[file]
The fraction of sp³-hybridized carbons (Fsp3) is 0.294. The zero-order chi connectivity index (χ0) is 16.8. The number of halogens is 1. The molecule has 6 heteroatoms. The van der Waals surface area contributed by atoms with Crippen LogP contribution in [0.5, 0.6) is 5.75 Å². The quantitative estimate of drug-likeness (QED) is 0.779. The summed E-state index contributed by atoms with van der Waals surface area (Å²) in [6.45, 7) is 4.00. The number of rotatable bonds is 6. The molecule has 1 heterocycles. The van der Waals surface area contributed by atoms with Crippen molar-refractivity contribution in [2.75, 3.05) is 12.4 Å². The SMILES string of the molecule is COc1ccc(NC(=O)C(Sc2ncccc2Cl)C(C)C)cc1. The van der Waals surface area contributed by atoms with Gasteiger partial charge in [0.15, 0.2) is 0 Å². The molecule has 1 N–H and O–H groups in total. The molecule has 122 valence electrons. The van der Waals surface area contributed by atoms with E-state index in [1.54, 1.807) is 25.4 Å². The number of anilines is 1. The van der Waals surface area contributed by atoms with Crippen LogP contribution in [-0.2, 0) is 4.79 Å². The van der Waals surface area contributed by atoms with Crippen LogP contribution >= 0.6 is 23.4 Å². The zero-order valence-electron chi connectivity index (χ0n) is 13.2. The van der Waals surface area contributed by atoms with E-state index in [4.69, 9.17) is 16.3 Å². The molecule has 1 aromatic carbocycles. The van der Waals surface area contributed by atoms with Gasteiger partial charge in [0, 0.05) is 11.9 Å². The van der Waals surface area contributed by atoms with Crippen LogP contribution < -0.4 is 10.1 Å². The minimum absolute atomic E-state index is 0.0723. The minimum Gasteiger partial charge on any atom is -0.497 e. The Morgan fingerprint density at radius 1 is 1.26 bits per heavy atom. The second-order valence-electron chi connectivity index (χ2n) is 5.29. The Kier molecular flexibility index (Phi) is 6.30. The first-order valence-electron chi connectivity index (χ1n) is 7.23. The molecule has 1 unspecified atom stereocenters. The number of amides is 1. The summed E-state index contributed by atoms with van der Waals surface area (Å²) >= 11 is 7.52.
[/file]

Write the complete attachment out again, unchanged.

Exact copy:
The fraction of sp³-hybridized carbons (Fsp3) is 0.294. The zero-order chi connectivity index (χ0) is 16.8. The number of halogens is 1. The molecule has 6 heteroatoms. The van der Waals surface area contributed by atoms with Crippen LogP contribution in [0.5, 0.6) is 5.75 Å². The quantitative estimate of drug-likeness (QED) is 0.779. The summed E-state index contributed by atoms with van der Waals surface area (Å²) in [6.45, 7) is 4.00. The number of rotatable bonds is 6. The molecule has 1 heterocycles. The van der Waals surface area contributed by atoms with Crippen molar-refractivity contribution in [2.75, 3.05) is 12.4 Å². The SMILES string of the molecule is COc1ccc(NC(=O)C(Sc2ncccc2Cl)C(C)C)cc1. The van der Waals surface area contributed by atoms with Gasteiger partial charge in [0.15, 0.2) is 0 Å². The molecule has 1 N–H and O–H groups in total. The molecule has 122 valence electrons. The van der Waals surface area contributed by atoms with E-state index in [1.54, 1.807) is 25.4 Å². The number of anilines is 1. The van der Waals surface area contributed by atoms with Crippen LogP contribution in [-0.2, 0) is 4.79 Å². The van der Waals surface area contributed by atoms with Crippen LogP contribution >= 0.6 is 23.4 Å². The zero-order valence-electron chi connectivity index (χ0n) is 13.2. The van der Waals surface area contributed by atoms with E-state index in [4.69, 9.17) is 16.3 Å². The molecule has 1 aromatic carbocycles. The van der Waals surface area contributed by atoms with Gasteiger partial charge in [0, 0.05) is 11.9 Å². The van der Waals surface area contributed by atoms with Crippen LogP contribution < -0.4 is 10.1 Å². The minimum absolute atomic E-state index is 0.0723. The minimum Gasteiger partial charge on any atom is -0.497 e. The Morgan fingerprint density at radius 1 is 1.26 bits per heavy atom. The second-order valence-electron chi connectivity index (χ2n) is 5.29. The Kier molecular flexibility index (Phi) is 6.30. The first-order valence-electron chi connectivity index (χ1n) is 7.23. The molecule has 1 unspecified atom stereocenters. The number of amides is 1. The summed E-state index contributed by atoms with van der Waals surface area (Å²) >= 11 is 7.52.